Enslaved Childhoods: Redefining Roman Slavery

This three year project, led by Dr Ulrike Roth, explores the role of child slavery in the Roman world, testing the hypothesis that Roman slavery was largely child slavery.

The project is funded by the Leverhulme Trust through a Major Research Fellowship [MRF 2016 -146: ‘The Child Face of Roman Slavery’]. The project start date is 1 September 2017.

Research goals and methods

Tombstone of the child slave Urslo
Tombstone of the child slave Ursio from Monteleone (nr. Fermo in central Italy, ancient Firmum Picenum) – the slave of Titus Petilius Expectatus – who died aged one year, 8 months and 10 days, set up by Petronia Ephapronis: his mother? [Image source: EDCS (CIL 09, 05416)]

The project will provide the first comprehensive study of child slavery in the Roman world, covering a period of half a millennium, c. 200 BC to AD 300, and the full geographical extent of the Roman empire across the Mediterranean. Based on extensive quantitative and qualitative study, combining demographic modelling with close source analysis, the project will assess the economic role of child slavery at Rome. The project will also ask whether child slavery was the most widespread form of slave exploitation in the Roman world. Comparison with more recent slave societies will enable meaningful contextualisation of the Roman example, and its historical legacy.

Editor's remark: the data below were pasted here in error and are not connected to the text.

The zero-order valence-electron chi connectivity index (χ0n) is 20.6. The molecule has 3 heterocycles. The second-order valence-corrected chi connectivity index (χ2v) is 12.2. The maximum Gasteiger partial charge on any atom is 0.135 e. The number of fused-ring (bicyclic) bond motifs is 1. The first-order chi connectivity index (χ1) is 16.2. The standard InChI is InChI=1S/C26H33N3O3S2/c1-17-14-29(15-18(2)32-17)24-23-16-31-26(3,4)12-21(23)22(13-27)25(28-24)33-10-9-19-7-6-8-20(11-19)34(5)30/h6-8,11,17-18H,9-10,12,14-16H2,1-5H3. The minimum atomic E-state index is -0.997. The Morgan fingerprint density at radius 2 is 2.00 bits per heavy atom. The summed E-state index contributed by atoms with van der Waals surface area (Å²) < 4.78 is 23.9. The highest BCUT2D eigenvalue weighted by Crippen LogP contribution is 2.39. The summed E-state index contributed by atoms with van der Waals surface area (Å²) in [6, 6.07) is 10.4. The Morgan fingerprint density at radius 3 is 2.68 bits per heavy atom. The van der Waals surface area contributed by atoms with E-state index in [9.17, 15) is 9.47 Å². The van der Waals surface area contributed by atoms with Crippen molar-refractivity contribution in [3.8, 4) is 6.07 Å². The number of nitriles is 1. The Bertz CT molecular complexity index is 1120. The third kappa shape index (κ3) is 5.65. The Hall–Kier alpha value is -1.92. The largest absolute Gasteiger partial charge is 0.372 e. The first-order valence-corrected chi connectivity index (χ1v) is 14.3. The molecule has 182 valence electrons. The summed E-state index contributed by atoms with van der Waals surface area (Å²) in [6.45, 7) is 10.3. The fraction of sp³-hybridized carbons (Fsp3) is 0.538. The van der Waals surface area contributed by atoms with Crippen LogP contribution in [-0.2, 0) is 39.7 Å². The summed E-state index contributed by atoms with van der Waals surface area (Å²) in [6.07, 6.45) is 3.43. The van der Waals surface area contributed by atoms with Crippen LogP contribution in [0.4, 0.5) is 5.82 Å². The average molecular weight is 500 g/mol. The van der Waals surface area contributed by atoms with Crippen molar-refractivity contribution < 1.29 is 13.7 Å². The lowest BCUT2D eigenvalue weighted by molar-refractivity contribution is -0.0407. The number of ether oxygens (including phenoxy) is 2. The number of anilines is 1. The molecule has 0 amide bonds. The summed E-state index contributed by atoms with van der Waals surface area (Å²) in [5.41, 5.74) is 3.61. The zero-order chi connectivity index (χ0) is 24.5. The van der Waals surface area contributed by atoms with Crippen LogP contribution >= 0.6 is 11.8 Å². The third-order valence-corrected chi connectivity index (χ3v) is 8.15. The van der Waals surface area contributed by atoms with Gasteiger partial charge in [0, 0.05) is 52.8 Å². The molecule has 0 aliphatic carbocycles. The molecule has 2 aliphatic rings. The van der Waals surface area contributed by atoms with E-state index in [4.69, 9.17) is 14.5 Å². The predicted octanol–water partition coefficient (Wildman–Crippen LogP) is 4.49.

The hypothesis that child slavery was central to the Roman slave system will be tested from three interrelated angles.

First, through quantitative study of the occurrence and economic value of child slaves in the Roman world, to assess the prevalence of child slaves and their labour exploitation in the Roman slave system.

Second, through qualitative study of the evidence for child slaves and child slavery, to provide a detailed and comprehensive overview of the labour tasks undertaken by child slaves.

Third, through cross-cultural comparison of the Roman example with the exploitation of child slaves in other slave societies, especially in the Americas, to identify similarities and differences that will enable a more nuanced understanding of the specifics of child slavery’s context at Rome, and of the role of child slavery within slavery generally.

Project lead

The project is led by Dr Ulrike Roth. The project database is managed by Dr Tatjana Sandon, who is also responsible for communications on the project blog.